A regional homelessness authority was approved Monday, Dec. 16, after the Seattle City Council voted in favor of creating the agency. Once signed by executives from Seattle and King County and implemented, the new agency will consolidate homelessness crisis response services into a single entity.
The approval didn’t come without debate. Seattle City Councilmember Lorena González cast the single dissent in a 5-1 vote, citing concerns which were echoed by several speakers at the Dec. 16 meeting about the inter-local agreement (ILA).
“I still believe that there are significant flaws in this version of the ILA that have not been addressed,” she said.
The “flaws” included concerns that the agreement foreclosed new regional revenue sources, that it was too easy for politicians to overturn budget recommendations and that there was no requirement for agencies who could receive funding to follow evidence-based practices.
She asked for a letter from King County Executive Dow Constantine, Seattle Mayor Jenny Durkan and the county council reiterating their support for following the guiding principals of the agreement. The executives signed onto a letter, but county councilmembers had not, she said.
King County Councilmember Jeanne Kohl-Welles said Monday afternoon that she hadn’t received a formal request for such a letter.
“I never saw a draft of a letter, it was news to me when she said that,” Kohl-Welles said.
The agreement as approved by both councils and will need to be signed by the mayor and executive. Following signatures, a governing board and implementation board will be selected. The 12-member governing board’s seats will be equally split between representatives of the county, Seattle, the Sound Cities Association and people with lived experience with homelessness.
Mary’s Place director Marty Hartman addressed the city council and supported the agreement.
“Change is hard, this plan is not perfect, but it’s a first step we hope that this regional authority will bring all resources together to improve effectiveness and efficiency,” Hartman said.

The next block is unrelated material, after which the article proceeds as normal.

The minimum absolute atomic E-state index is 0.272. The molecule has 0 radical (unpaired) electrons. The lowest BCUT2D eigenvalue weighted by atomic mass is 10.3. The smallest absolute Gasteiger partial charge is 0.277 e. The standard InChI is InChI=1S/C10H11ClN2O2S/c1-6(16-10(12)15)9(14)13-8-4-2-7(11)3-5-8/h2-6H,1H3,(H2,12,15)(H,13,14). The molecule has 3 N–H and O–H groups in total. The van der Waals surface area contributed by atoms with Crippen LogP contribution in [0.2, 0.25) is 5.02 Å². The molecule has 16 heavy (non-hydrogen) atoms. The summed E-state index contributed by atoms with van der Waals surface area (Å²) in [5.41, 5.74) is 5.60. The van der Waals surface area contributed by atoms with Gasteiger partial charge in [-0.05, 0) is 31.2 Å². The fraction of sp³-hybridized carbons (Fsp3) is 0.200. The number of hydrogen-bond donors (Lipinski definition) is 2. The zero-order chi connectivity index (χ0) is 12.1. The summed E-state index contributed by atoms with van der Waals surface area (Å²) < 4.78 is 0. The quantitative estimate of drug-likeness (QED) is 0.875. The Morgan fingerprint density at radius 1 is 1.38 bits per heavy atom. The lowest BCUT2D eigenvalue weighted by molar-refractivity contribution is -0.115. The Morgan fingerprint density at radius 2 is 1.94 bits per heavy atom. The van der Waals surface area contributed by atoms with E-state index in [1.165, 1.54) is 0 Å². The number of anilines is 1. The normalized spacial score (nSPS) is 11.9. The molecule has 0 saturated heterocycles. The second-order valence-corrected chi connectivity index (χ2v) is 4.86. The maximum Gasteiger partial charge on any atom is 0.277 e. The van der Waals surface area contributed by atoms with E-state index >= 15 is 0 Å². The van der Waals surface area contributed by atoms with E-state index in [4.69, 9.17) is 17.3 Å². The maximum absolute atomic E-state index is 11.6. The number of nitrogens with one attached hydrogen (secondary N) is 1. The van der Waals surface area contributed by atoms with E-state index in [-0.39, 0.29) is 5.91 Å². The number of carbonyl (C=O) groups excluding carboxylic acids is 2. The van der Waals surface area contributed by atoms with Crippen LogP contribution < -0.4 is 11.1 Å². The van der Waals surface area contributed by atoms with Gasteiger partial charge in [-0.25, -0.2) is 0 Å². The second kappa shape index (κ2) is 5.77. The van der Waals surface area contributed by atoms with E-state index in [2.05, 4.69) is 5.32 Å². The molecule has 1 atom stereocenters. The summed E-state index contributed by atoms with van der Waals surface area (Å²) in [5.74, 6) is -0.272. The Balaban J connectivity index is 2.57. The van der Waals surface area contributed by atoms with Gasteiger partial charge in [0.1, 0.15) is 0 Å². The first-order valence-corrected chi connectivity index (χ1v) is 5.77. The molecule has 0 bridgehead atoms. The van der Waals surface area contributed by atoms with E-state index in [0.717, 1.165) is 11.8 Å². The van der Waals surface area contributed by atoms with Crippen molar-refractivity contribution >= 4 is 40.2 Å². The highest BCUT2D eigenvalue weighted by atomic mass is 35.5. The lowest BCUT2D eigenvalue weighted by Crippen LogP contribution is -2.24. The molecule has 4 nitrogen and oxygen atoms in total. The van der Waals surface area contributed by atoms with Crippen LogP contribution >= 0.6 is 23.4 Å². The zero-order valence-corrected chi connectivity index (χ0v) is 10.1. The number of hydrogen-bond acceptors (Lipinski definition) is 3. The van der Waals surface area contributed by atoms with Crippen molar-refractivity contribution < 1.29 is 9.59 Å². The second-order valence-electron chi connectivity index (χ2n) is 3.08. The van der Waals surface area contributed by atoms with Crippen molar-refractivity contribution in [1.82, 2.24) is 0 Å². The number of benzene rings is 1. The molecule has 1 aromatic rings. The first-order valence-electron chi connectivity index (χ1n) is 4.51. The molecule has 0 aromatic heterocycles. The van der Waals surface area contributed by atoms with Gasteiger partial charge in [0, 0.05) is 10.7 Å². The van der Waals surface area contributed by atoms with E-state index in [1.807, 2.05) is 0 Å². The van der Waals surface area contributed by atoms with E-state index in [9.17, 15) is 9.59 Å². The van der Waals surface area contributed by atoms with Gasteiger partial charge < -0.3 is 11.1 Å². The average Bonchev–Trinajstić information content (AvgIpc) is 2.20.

Other speakers, including Building Changes director D’Artagnan Caliman, said a previous version supported by the city would have allowed better power-sharing between elected officials, experts and people with lived experiences.
A previous version proposed by the city council would have required a minimum of eight members of the governing board to approve budgets, the CEO and other major actions. As passed, only a nine-member quorum is needed for meetings to take place, and only six members are needed to approve decisions.
The authority will be funded with $73 million from Seattle and $55 million from the county each year. However, Seattle can withhold funding if the city council believes the authority is not performing to its standards, said city councilmember Mike O’Brien.
Kohl-Welles said ultimately the county voted on a version which had a chance to be approved by the county council.
“That’s what we could get through, so it was really a matter of going ahead with the language that was supported by the council members and unanimously by the Regional Policy Committee the week before that, or nothing,” she said. “… That’s what we could get through.”
González said during Monday’s meeting that she was worried politics had already taken hold in what is supposed to be a non-political agency.
The agency will pool resources, staff and response from Seattle and the county into a single entity which will handle homelessness crisis response. It will incorporate existing county programs like All Home into the new agency. Fragmentation in response and services has been blamed as one of the contributors to a stuttered response to homelessness in the county.